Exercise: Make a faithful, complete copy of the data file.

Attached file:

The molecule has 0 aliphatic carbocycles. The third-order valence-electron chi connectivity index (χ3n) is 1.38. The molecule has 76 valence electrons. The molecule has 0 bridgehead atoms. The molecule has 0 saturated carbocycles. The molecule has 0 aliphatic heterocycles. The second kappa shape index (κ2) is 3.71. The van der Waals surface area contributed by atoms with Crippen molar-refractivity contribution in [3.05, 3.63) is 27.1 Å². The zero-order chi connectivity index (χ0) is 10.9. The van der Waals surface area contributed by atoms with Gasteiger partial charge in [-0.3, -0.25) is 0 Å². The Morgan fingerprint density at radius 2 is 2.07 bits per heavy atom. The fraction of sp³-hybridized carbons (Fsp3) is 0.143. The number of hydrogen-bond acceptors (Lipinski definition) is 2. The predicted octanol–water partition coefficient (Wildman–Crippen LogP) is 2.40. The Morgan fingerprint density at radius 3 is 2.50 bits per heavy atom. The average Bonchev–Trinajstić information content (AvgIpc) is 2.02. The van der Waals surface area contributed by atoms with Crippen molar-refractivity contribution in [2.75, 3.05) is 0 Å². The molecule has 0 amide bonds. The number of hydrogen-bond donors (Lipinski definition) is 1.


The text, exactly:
The molecule has 0 aliphatic carbocycles. The third-order valence-electron chi connectivity index (χ3n) is 1.38. The molecule has 76 valence electrons. The molecule has 0 bridgehead atoms. The molecule has 0 saturated carbocycles. The molecule has 0 aliphatic heterocycles. The second kappa shape index (κ2) is 3.71. The van der Waals surface area contributed by atoms with Crippen molar-refractivity contribution in [3.05, 3.63) is 27.1 Å². The zero-order chi connectivity index (χ0) is 10.9. The van der Waals surface area contributed by atoms with Gasteiger partial charge in [-0.3, -0.25) is 0 Å². The Morgan fingerprint density at radius 2 is 2.07 bits per heavy atom. The fraction of sp³-hybridized carbons (Fsp3) is 0.143. The number of hydrogen-bond acceptors (Lipinski definition) is 2. The predicted octanol–water partition coefficient (Wildman–Crippen LogP) is 2.40. The Morgan fingerprint density at radius 3 is 2.50 bits per heavy atom. The average Bonchev–Trinajstić information content (AvgIpc) is 2.02. The van der Waals surface area contributed by atoms with Crippen molar-refractivity contribution in [2.75, 3.05) is 0 Å². The molecule has 0 amide bonds. The number of hydrogen-bond donors (Lipinski definition) is 1.